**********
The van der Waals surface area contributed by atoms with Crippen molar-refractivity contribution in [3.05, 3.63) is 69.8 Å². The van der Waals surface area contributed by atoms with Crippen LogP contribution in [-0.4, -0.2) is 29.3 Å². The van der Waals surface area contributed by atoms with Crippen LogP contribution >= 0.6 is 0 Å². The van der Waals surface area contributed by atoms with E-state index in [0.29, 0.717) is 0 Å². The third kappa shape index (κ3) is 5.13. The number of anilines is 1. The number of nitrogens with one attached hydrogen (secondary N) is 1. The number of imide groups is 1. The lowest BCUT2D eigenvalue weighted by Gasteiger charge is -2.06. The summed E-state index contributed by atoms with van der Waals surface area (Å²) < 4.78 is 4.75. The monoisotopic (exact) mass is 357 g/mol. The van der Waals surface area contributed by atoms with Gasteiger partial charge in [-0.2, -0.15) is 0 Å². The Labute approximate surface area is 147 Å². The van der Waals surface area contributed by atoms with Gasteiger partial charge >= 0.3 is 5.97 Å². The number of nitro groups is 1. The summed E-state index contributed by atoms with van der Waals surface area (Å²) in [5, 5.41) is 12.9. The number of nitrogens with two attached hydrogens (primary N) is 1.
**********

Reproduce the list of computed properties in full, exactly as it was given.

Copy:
The van der Waals surface area contributed by atoms with Crippen molar-refractivity contribution in [3.05, 3.63) is 69.8 Å². The van der Waals surface area contributed by atoms with Crippen LogP contribution in [-0.4, -0.2) is 29.3 Å². The van der Waals surface area contributed by atoms with Crippen LogP contribution >= 0.6 is 0 Å². The van der Waals surface area contributed by atoms with E-state index in [0.29, 0.717) is 0 Å². The third kappa shape index (κ3) is 5.13. The number of anilines is 1. The number of nitrogens with one attached hydrogen (secondary N) is 1. The number of imide groups is 1. The lowest BCUT2D eigenvalue weighted by Gasteiger charge is -2.06. The summed E-state index contributed by atoms with van der Waals surface area (Å²) < 4.78 is 4.75. The monoisotopic (exact) mass is 357 g/mol. The van der Waals surface area contributed by atoms with Gasteiger partial charge in [-0.2, -0.15) is 0 Å². The Labute approximate surface area is 147 Å². The van der Waals surface area contributed by atoms with Gasteiger partial charge >= 0.3 is 5.97 Å². The number of nitro groups is 1. The summed E-state index contributed by atoms with van der Waals surface area (Å²) in [5, 5.41) is 12.9. The number of nitrogens with two attached hydrogens (primary N) is 1.